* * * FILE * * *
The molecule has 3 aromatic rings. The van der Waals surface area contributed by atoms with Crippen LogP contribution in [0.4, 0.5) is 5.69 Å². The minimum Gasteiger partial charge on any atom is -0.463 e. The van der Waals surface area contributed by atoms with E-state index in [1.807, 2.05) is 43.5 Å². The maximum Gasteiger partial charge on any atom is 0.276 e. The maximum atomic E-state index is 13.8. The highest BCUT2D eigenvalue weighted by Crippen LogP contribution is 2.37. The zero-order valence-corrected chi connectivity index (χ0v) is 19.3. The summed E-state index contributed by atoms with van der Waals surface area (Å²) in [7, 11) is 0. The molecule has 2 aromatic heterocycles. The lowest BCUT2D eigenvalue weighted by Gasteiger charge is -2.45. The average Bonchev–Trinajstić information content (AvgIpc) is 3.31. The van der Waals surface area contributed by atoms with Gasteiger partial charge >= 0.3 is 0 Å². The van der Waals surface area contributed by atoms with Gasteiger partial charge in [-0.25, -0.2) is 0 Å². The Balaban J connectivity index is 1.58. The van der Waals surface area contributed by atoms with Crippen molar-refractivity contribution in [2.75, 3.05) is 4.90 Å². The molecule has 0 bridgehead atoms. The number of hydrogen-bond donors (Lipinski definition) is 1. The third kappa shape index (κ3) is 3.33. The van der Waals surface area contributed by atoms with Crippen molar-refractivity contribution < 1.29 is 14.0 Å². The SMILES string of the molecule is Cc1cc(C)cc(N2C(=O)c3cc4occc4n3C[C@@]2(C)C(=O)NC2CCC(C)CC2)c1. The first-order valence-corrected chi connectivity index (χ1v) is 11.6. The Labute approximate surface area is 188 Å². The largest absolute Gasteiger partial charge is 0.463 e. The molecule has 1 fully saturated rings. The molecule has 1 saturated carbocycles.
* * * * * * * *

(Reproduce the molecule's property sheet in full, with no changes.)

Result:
The molecule has 3 aromatic rings. The van der Waals surface area contributed by atoms with Crippen LogP contribution in [0.4, 0.5) is 5.69 Å². The minimum Gasteiger partial charge on any atom is -0.463 e. The van der Waals surface area contributed by atoms with E-state index in [1.807, 2.05) is 43.5 Å². The maximum Gasteiger partial charge on any atom is 0.276 e. The maximum atomic E-state index is 13.8. The highest BCUT2D eigenvalue weighted by Crippen LogP contribution is 2.37. The zero-order valence-corrected chi connectivity index (χ0v) is 19.3. The summed E-state index contributed by atoms with van der Waals surface area (Å²) in [7, 11) is 0. The molecule has 2 aromatic heterocycles. The lowest BCUT2D eigenvalue weighted by Gasteiger charge is -2.45. The average Bonchev–Trinajstić information content (AvgIpc) is 3.31. The van der Waals surface area contributed by atoms with Gasteiger partial charge >= 0.3 is 0 Å². The van der Waals surface area contributed by atoms with Gasteiger partial charge in [-0.25, -0.2) is 0 Å². The Balaban J connectivity index is 1.58. The van der Waals surface area contributed by atoms with Crippen molar-refractivity contribution in [2.75, 3.05) is 4.90 Å². The molecule has 0 bridgehead atoms. The number of hydrogen-bond donors (Lipinski definition) is 1. The third kappa shape index (κ3) is 3.33. The van der Waals surface area contributed by atoms with Crippen molar-refractivity contribution < 1.29 is 14.0 Å². The SMILES string of the molecule is Cc1cc(C)cc(N2C(=O)c3cc4occc4n3C[C@@]2(C)C(=O)NC2CCC(C)CC2)c1. The first-order valence-corrected chi connectivity index (χ1v) is 11.6. The Labute approximate surface area is 188 Å². The largest absolute Gasteiger partial charge is 0.463 e. The molecule has 1 fully saturated rings. The molecule has 1 saturated carbocycles.